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Coatings 2013, 3(1), 16-25; doi:10.3390/coatings3010016
Published: 18 January 2013
Abstract: The pencil hardness of a two-component polyurethane coating was improved by adding halloysite nanotubes to the recipe at a weight fraction of less than 10%. The pencil hardness was around F for the unfilled coating and increased to around 2H upon filling. It was important to silanize the surface of the filler in order to achieve good coupling to the matrix. Sonicating the sample during drying also improved the hardness. Scanning electron micrographs suggest that the nanotubes are always well immersed into the bulk of the film. With a thickness between 10 and 20 µm, the optical clarity was good enough to clearly read letters through the film. The films can be used in applications where transparency is required.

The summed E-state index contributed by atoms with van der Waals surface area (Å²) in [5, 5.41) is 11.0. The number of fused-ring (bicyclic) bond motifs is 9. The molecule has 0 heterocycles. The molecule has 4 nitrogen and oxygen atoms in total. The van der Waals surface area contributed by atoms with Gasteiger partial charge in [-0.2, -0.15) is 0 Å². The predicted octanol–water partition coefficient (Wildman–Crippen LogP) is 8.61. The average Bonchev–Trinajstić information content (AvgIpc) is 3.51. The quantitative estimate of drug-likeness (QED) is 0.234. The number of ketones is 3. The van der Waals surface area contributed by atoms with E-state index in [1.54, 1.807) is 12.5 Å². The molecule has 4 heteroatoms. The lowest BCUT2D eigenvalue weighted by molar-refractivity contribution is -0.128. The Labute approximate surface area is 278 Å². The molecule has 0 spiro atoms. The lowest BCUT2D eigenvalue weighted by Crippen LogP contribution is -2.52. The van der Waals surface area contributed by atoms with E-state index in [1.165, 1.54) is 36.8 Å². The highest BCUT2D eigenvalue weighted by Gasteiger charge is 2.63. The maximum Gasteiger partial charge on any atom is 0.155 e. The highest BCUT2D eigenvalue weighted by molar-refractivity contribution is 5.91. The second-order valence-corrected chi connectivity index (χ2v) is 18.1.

Fiber reinforced plastics have been highly successful as light-weight structural materials with good stiffness, strength and durability . Their superior properties go back to the material’s composite nature. Roughly speaking, the fiber imparts stiffness to the structure and redistributes localized stress, while the matrix provides for cohesion and dissipates energy resulting from sudden impacts. Stiffness, strength and durability are also essential performance parameters for protective coatings [2,3]. Given that fibers improve the properties of structural materials, one may attempt to apply similar concepts to coatings. Filling coatings with inorganic particles is a well-known strategy to improve scratch resistance [4,5,6,7,8]. A good adhesion between the matrix and the filler is critical, which is often achieved by silanization [9,10]. Presently, most inorganic fillers are either close to spherical or composed of small platelets . In order to achieve a significant improvement in scratch resistance, nanoparticles are usually added at a weight fraction in the range of 20% or more [12,13,14,15]. While the mechanism by which nanoparticles improve hardness is under debate, it is clear that nanoparticles must make up a significant fraction of the overall volume in order to be mechanically active. At least in principle, one can hope to improve the mechanical properties of a coating with smaller levels of loading when employing fibers. Due to their elongation, fibers more easily form mechanically coupled networks than spheres. For the sake of processing, one has to employ “short fibers”, that is, fibers, which do not prevent a flow of the material . These will be distributed more or less randomly inside the coating, and some orientational order may result from the flow during application of the film. A “short” fiber implies a fiber length much below the film thickness, which rules out the fibers normally employed for structural materials. “Nanofibers” have to be employed. Fiber reinforcement on the nanoscale has been thoroughly studied using carbon nanotubes (CNTs) [17,18]. The success is mixed , where major problems are control of the morphology and adhesion between the fiber and the matrix .